Opinion - Sam Cane's clearly a big fan of yours. And mine and anyone else who dares to offer an opinion on the All Blacks.
Played five, won two is the team's record since Cane became captain and Ian Foster head coach, including losses on consecutive Saturdays to world rugby superpowers Australia and Argentina.
Cane's response to those defeats, via a television interview, has been to question the rugby intellect of fans. To tell them that they don't have a right to voice a view, because they don't see what happens behind the scenes, and to assert that their comments are "hateful'' and "disrespectful.''
It's an interesting ploy and perhaps indicative of the bubble professional teams cocoon themselves in. I don't mean of the Covid variety, either.
Out here in the real world, where we saps who pay television subscriptions and buy tickets to watch the All Blacks play live, we wonder what people such as Cane and Foster have done to deserve their status. We also judge them on their public deeds and words, because that's all the access our hard-earned coin entitles us to.
If the team plays poorly and then the captain insults our collective intelligence are we going to a) tell him he's a top bloke and wish the players better luck next time or b) hope they keep losing in hope of a change?
I'm loving this international season and I suspect a few others are too. I honestly can't get enough of watching these befuddled All Blacks blunder from one loss to the next.
Rarely has our national team seemed so utterly ill-prepared for everything the opposition throws at them.
Good on Argentina for beating Cane and company 25-15 on Saturday. It was an historic moment for which everyone with a stake in Argentine rugby should feel immensely proud.
And, at the risk of looking a fool in Cane's eyes, I'm going to venture a view on how the Pumas did it. It was by trying hard.
Argentina aren't especially talented. In fact they possess only one world-class player. But they tried really, really hard on Saturday and the All Blacks had no answer.
I could have told you the Pumas would do that. That they'd contest hard in the scrums and lineouts and at the breakdown, that they'd rush up on defence and try and hit New Zealand's ball-runners behind the gainline.
Argentina did that because that's all they're capable of. Energy and effort, passion. They also knew, as we do, that if you can tackle the All Blacks, they will run out of ideas.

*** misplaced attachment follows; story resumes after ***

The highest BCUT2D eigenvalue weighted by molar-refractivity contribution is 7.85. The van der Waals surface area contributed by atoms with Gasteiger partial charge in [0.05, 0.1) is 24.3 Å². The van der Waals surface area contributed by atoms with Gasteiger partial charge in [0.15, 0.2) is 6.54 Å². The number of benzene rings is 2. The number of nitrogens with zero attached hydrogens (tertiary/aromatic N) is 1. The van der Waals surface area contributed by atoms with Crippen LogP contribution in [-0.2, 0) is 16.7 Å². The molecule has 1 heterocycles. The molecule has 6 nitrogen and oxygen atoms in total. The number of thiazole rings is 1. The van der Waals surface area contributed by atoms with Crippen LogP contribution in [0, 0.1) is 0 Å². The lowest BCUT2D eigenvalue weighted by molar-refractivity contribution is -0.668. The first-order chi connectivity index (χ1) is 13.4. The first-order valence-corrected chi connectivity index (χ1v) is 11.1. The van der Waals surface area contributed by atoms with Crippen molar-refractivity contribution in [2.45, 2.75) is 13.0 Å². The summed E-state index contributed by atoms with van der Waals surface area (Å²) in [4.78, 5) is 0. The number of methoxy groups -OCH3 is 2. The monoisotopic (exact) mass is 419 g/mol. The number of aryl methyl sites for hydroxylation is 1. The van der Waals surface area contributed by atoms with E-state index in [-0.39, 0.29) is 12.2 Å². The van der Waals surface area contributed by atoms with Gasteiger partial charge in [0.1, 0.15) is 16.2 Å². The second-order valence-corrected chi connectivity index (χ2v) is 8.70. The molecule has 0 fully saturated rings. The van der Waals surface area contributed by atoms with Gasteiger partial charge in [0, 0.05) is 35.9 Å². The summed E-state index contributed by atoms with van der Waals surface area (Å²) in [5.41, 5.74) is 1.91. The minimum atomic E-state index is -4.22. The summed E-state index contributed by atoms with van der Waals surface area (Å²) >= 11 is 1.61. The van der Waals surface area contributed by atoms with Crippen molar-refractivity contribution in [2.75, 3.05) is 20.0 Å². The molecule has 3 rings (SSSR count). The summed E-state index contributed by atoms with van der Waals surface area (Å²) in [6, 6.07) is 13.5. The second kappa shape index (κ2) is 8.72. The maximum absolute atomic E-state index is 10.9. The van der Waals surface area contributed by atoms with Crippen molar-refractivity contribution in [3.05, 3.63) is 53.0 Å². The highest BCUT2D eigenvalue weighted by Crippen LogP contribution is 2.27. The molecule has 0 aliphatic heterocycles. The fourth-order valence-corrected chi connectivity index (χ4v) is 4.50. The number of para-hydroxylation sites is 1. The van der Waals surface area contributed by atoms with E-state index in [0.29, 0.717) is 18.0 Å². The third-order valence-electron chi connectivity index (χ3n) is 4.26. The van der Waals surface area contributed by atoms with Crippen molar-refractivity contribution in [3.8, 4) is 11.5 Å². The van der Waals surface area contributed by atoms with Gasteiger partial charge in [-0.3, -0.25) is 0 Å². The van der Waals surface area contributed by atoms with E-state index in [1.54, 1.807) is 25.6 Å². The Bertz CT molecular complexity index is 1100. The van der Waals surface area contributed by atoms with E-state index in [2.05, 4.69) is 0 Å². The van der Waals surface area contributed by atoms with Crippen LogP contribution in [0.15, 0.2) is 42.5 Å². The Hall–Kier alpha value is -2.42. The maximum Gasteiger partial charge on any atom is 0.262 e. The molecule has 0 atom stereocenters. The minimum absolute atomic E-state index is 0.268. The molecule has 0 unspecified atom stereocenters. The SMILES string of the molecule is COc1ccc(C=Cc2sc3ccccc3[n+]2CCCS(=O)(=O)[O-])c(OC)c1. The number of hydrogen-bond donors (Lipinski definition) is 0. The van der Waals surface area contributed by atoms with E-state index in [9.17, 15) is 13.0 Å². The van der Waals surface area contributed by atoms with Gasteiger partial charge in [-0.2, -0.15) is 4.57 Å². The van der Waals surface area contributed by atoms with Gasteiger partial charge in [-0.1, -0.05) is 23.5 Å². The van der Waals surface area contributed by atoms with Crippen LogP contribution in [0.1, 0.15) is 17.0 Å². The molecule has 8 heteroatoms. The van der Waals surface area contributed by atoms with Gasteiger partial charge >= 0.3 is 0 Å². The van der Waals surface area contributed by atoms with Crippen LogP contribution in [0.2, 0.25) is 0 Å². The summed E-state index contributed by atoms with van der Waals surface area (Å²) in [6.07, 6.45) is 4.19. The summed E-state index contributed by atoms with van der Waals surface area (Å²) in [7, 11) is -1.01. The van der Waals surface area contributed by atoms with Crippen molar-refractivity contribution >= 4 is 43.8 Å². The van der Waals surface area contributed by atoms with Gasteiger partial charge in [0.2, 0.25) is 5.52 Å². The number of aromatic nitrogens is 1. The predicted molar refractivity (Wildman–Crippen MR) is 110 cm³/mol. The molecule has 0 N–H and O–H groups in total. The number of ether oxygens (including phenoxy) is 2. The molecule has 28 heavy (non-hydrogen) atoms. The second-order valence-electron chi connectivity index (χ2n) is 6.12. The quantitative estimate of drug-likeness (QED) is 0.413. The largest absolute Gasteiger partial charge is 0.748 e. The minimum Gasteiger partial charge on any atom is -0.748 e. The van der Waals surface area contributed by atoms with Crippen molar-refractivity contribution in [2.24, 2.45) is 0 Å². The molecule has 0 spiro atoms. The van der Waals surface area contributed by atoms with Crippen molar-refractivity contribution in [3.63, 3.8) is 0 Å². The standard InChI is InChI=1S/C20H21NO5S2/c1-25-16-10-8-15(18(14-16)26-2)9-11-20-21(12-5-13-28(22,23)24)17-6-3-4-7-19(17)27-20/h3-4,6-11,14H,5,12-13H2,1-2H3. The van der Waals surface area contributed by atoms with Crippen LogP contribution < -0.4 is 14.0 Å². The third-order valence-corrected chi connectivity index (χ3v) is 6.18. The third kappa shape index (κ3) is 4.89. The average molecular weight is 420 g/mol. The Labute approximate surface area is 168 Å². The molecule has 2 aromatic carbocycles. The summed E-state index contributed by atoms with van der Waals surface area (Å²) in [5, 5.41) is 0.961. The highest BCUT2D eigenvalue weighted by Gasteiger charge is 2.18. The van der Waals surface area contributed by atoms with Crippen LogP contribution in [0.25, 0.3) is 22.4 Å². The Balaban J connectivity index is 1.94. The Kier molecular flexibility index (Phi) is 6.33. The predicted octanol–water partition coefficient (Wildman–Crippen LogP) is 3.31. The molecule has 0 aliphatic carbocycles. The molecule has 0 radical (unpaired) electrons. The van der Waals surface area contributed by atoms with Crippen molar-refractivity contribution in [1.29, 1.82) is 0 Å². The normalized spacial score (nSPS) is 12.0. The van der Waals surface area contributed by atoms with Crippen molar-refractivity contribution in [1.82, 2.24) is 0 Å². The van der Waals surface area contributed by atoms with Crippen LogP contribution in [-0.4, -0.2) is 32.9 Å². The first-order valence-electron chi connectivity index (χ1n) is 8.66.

We're so used in this country to giving the ball to the best player - from kids' rugby right on up to test matches - and watching them run through or around opponents. When that doesn't happen, we're flummoxed.
Or at least that's how it looks. Behind the scenes, where it 'really' counts, Cane says there's some tremendous work going on.
The team apparently has great confidence in each other and their coaches and there's complete clarity around everyone's role and the tactics they're going to employ. It's just not showing on the paddock.
I'm sorry, but a pattern of pathetic performances is emerging here. Of occasions where the team looks uncoached and hurried cobbled together and completely unaware of how to combat their opponent.
The British and Irish Lions and England and Ireland and South Africa have all exposed that in these players and, to a degree, you can probably accept that. Those are elite teams, after all.
But when Australia and Argentina expose that kind of ineptitude, that's unforgivable. And that's on the coach and the captain and the people who put them in those positions. Or are none of us entitled to think that or say that?
The worst thing I sense about these defeats is the apathy. The feeling that people expected this. That they believed Foster and Cane weren't the best candidates and that they'd start watching and caring again once there was a different crowd in charge.
Cane's called out a section of the fanbase and questioned their motives and intellect and maybe that's fair enough, maybe it's not.
The worry for New Zealand Rugby, though, is all the people who aren't even paying attention.
I didn't expect protestors to march on parliament and to see the coach and captain burnt in effigy, but the muted response to losses to two comparative rugby minnows suggests we're not as invested in these All Blacks as NZR needs us to be.